I hope to collaborate soon on a woodblock print with me providing an image printed using moku hanga techniques onto which they will contribute text and layout.  Until then, I'll start preparing for the class since it's just one month away.)

Wednesday, April 1, 2015

Cut and Paste

While I was proofing my Leafhopper blocks I was also testing the last batch of sized paper.
As I predicted, the thinner papers didn't take the size too well--the size sat on the surface and dried very slowly--(they acted as if they were already sized). So they printed a bit unevenly and then dried  buckled and crinkled so I decided to back the better ones with wheat paste and washi..this will flatten them out but also, backed with white paper, will make them much more luminous.

Here I'm applying wheat starch glue with a brush across the back of the print and it will have a larger cut piece of Japanese paper glued on top and then pasted to a glass panel and door for drying.  Once dry I'll cut the print off the glass door leaving the backed print dry and flat.
I'll really need to find a better recipe for the the thinner papers, although the 100 % Kozo and the mixed but heavier papers both absorbed the size well and printed nicely.

I'll try to scan in one of the better ones when they're dry.

Wednesday, March 25, 2015

Treehopper: (If you give a printmaker a cookie.....).

After I finished printing my Cypress trees print of a few weeks ago I was eager to jump into a new project.
But in my life, the path between "A" and "B" is never linear.
Besides having a few acres of olive trees to prune, I wanted to try sizing some paper that wasn't printing well.   I have a few papers that are either too soft--difficult to handle and the paper pills while printing and others that hold up well enough but that print really flat and light-size formula of a few months ago helped but not enough to be called really successful so I decided to increase both the alum and glue and try sizing them to try out on my next print.
So I sized one each of Gampi, Mitsumata, a few varied 100% Kozo papers and a few mixed fiber/handmade papers. The weights varied from about 29g/m2 to about 50g/m2.

Now,  I needed just a little print to test out the newly-sized paper.....but I didn't really just want to print color swatches..nor did I feel like revisiting any of my old, already carved I ended up doodling, and sketching, and looking through my sketchbooks and idea folders for simple ideas that I hoped I could do quickly.  And I came across a few sketches I'd done of this insect, a thorn bug or treehopper that I've wanted to do in a print for a long time. 
Newly redrawn--quickly and very loosely and with only a passing nod to scientific accuracy-- I was ready to go.

Rainy weather this week meant I could take a break from olive pruning so, yesterday, I transferred my sketch using a piece of tracing and carbon paper and then carved and printed the keyblock.  The 6 copies I made were then pasted them down onto six,  4" x 6" Shina blocks and set aside to dry.

Today I managed to carve the color blocks and dashed off a few color proofs.

These are mostly proofs to check for alignment and registration and to look for areas that need clearing or recutting. This proof is still missing two of the blocks/impressions. Nevertheless, I think that probably NONE of the colors will stay the same in the final print and looking at these I'm thinking of carving one more block.........

So, I wanted to size some paper, that now I need to test, so I carved a little block, but now I need color blocks, and now maybe one more block, so I can proof again, then I can print an edition.....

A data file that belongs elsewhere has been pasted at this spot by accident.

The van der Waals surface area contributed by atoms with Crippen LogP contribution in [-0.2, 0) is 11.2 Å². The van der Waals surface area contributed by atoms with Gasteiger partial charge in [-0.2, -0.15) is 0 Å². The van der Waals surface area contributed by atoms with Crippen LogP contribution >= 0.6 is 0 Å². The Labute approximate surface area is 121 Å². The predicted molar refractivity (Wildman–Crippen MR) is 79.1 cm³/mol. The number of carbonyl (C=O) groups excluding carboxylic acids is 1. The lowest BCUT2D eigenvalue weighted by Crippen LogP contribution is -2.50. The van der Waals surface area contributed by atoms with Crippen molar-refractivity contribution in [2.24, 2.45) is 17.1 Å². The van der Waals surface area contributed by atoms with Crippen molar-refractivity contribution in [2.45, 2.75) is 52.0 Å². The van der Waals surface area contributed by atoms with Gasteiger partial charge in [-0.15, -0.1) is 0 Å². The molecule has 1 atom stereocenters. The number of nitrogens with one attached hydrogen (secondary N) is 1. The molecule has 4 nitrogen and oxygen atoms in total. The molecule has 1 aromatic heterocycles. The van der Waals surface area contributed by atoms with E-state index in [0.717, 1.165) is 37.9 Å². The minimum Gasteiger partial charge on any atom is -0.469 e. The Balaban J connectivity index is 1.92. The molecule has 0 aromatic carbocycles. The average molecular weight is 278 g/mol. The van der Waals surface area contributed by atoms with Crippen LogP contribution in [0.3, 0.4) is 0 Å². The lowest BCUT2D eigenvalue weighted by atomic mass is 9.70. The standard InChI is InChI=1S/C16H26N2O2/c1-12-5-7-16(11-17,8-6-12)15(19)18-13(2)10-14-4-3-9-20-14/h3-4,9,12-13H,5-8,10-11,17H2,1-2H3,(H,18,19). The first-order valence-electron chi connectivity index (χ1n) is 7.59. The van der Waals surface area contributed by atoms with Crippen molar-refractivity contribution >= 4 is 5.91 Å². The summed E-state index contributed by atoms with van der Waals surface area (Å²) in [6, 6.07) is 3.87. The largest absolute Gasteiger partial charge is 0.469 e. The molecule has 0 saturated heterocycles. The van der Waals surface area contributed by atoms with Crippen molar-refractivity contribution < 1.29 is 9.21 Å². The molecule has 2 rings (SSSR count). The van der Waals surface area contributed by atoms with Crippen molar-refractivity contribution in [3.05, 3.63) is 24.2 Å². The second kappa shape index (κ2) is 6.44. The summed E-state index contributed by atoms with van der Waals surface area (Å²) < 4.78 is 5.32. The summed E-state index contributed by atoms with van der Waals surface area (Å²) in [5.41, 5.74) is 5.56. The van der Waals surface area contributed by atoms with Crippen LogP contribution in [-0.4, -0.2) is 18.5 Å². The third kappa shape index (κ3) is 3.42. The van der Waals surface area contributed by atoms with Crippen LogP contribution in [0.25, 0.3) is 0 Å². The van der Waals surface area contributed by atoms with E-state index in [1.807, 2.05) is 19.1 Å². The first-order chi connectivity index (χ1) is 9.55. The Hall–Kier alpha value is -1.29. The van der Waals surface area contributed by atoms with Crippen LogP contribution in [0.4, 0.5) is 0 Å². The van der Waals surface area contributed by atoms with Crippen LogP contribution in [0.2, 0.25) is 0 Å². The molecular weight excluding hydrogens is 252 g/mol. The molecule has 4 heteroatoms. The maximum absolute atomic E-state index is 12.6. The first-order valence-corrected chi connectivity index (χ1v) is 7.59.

but wait, I didn't size enough paper for a whole edition.
But first, I'll need to size some more paper.

(A nod to Laura Numeroff's book, "If you give a mouse a cookie"). 

Wednesday, March 18, 2015

Primroses/Primule-March Etagami.

"Spring primroses say, "Hello, Hello".
A little over a year ago we went to the mountains in the Appenines near Genoa.
It was late spring and very damp and there were wild strawberries in bloom (but no fruit) and lots of low yellow primroses flowering.

I dug up a few of each and potted them when I got home.
It's now a year later and the primroses, despite almost complete neglect, are in full bloom.
They are a pale yellow and almost glow in the dark in the early morning and late evening when everything else is dull gray and brown.
Since they are such a local symbol of early spring and seem to me so cheerful and optimistic.
So I chose my vase of transplanted mountain yellow primroses as the subject for my March etagami.

Sunday, March 1, 2015

2014: Looking back

I decided to look back at my output for the last year. Artistically, it was a mixed bag. While I produced a few interesting pieces, my general productivity was very low--I produced just a handful of prints in 2014.
Horse/White Knight, my 9 block year of the horse print.
Steel Metaphor (arrow road sign) For the Sketchbook project exchange.
Right of Way (driving school)-- a larger print.
Cardinal Creeper; my first-ever wood engraving on boxwood.
November Cypresses, a long-format landscape...carved and proofed in 2014 but I still need to print the edition.
 I also continued in my exploration of sizing Japanese papers and printing with the technique of moku hanga on western cotton papers and in preparation for teaching,  I made three new barens with the twisted-cord base trying out different kinds of twine and cord to see what might approximate a functional baren for students.

I also painted about a dozen quick etagami sketches--as part of the Florence/Japan Etagami exchange. My small drawings were sent along with those of the other Italian participants to our respective penpals in Japan.

And I entered the world of Art Education;
I demonstrated at the local Japanese Cultural Fair for 3 days in November 2014 and I taught a three day class teaching moku hanga printing to artists.

I also cleaned out a garage and house; supervised the new roof and painting of our Santa Cruz house and found a wonderful new family to stay in our home while we're in Italy. This took the better part of the Summer--the time I would have spent printing had I been more energetic/efficient with my time.

So goodbye 2014. We're well into 2015 and I'm going to try to get through my backlog of "prints waiting to be made" while jumping into a few exciting new projects that will move me in some new directions. Which way? Follow the arrows.